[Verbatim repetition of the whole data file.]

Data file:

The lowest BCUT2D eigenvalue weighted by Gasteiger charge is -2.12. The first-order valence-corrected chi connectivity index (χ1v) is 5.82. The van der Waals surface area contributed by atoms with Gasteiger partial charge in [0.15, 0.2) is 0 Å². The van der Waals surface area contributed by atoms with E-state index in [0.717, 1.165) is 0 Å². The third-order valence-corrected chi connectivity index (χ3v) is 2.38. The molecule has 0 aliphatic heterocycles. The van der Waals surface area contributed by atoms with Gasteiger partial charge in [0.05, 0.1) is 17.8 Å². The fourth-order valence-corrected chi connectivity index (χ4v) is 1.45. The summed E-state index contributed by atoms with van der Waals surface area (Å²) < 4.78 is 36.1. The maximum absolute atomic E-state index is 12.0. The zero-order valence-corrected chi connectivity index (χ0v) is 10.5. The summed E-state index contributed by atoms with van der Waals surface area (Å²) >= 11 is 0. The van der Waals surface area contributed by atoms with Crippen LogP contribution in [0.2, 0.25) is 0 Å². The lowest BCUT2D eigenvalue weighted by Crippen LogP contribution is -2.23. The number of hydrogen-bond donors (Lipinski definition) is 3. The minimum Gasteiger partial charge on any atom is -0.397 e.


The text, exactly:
The lowest BCUT2D eigenvalue weighted by Gasteiger charge is -2.12. The first-order valence-corrected chi connectivity index (χ1v) is 5.82. The van der Waals surface area contributed by atoms with Gasteiger partial charge in [0.15, 0.2) is 0 Å². The van der Waals surface area contributed by atoms with E-state index in [0.717, 1.165) is 0 Å². The third-order valence-corrected chi connectivity index (χ3v) is 2.38. The molecule has 0 aliphatic heterocycles. The van der Waals surface area contributed by atoms with Gasteiger partial charge in [0.05, 0.1) is 17.8 Å². The fourth-order valence-corrected chi connectivity index (χ4v) is 1.45. The summed E-state index contributed by atoms with van der Waals surface area (Å²) < 4.78 is 36.1. The maximum absolute atomic E-state index is 12.0. The zero-order valence-corrected chi connectivity index (χ0v) is 10.5. The summed E-state index contributed by atoms with van der Waals surface area (Å²) >= 11 is 0. The van der Waals surface area contributed by atoms with Crippen LogP contribution in [0.2, 0.25) is 0 Å². The lowest BCUT2D eigenvalue weighted by Crippen LogP contribution is -2.23. The number of hydrogen-bond donors (Lipinski definition) is 3. The minimum Gasteiger partial charge on any atom is -0.397 e.